Say yes to the dress (but no to the write-up)

The link was irresistible: a blurb about a celebrity’s wedding dress, and a picture of said-celebrity in a frothy, one-shouldered, red-and-white-swirled gown that looked absolutely heavenly in the tiny thumbnail. I had to see if that really was her wedding dress, or just a trick to get me to click.

I clicked. It was. The dress — divine.

Photo from of Jessica Biel in a custom Giambattista Valli Haute Couture wedding dress.

This fabric reminds me of the amazing strawberry cheesecake ice cream Thrifty’s used to make (yummmm — nothing like it anywhere). (Photo from

The accompanying copy, however . . . not bad, but it contains another one of those all-too-common errors that people keep seeing and hearing through reputable sources, so they think it’s the correct way to speak and write. They adopt it, and it spreads like the Red Death:

Screen shot of copy blurb from, reading "Jessica Biel's custom Giambattista Valli pink wedding dress also featured another of our favorite bridal trends—a whimsical tiered skirt. Here, 20 similar wedding dresses that are equally as awe-inspiring."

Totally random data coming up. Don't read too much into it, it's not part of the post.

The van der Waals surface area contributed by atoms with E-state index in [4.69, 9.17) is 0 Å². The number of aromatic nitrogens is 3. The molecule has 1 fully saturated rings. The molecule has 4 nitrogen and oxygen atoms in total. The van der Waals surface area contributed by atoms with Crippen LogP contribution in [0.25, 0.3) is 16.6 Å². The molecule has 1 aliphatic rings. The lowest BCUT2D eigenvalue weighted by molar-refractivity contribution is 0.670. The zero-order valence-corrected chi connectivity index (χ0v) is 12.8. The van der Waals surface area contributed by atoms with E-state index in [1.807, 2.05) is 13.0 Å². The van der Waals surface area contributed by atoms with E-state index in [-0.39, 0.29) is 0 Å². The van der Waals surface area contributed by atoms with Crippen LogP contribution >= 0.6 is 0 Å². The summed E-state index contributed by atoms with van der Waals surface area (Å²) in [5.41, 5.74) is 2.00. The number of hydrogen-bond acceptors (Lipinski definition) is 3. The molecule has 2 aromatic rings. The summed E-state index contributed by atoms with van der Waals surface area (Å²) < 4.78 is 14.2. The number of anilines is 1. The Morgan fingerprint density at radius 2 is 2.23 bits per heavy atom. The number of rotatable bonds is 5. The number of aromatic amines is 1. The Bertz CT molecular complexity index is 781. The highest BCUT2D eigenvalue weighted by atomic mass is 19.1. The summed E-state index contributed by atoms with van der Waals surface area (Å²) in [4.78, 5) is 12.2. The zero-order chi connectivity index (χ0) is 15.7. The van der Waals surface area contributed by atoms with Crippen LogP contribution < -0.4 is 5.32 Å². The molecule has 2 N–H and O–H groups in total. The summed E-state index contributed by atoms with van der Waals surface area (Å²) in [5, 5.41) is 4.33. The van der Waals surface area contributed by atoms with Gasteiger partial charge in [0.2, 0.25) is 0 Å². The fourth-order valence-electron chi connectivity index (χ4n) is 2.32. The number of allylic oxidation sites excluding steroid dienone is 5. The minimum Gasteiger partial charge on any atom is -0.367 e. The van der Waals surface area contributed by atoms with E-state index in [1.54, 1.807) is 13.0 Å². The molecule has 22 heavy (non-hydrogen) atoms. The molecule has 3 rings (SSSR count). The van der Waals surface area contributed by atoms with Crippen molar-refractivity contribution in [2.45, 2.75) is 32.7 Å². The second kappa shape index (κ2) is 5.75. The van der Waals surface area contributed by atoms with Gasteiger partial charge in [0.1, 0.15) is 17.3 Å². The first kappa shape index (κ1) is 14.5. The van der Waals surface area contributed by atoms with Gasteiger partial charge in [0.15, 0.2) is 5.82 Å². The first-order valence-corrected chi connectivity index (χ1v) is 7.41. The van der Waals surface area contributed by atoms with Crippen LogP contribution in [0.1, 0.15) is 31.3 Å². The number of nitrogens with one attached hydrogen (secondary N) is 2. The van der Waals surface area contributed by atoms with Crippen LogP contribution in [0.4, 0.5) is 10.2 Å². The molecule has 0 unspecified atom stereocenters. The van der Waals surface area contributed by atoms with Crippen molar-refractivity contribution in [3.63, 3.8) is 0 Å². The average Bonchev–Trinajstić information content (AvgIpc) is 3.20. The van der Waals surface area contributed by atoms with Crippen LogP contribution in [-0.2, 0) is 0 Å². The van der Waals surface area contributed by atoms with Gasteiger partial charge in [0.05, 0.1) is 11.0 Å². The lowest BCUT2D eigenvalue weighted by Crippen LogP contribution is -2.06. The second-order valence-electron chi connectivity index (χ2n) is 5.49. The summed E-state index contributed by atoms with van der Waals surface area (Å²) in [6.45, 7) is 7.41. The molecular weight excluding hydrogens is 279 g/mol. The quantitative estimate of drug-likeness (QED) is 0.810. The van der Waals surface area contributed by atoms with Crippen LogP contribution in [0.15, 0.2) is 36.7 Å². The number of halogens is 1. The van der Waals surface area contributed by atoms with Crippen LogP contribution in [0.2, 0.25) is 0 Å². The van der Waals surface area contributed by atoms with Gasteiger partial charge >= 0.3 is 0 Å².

What’s wrong with that? you might wonder.

The problem is in the last line. “Equally” and “as” are both comparatives. Using both is redundant. All the sentence needs to say is, “Here, 20 similar wedding dresses that are equally awe-inspiring.”

(Some people will argue that there shouldn’t be a hyphen in “awe inspiring,” but that is a case where solid arguments can be made on both sides, so I’m fine with or without. If I’m the one making the call, I’ll probably go with the hyphen.)

I hear and read “equally as good as” way too often. Two things can be equally good; one thing can be as good as another thing. Nothing is equally as good as anything.

Now I want a new dress. And some Thrifty’s ice cream.

Image of a double-scoop cone from Thrifty's.

Thrifty’s Ice Cream RULES!!!!


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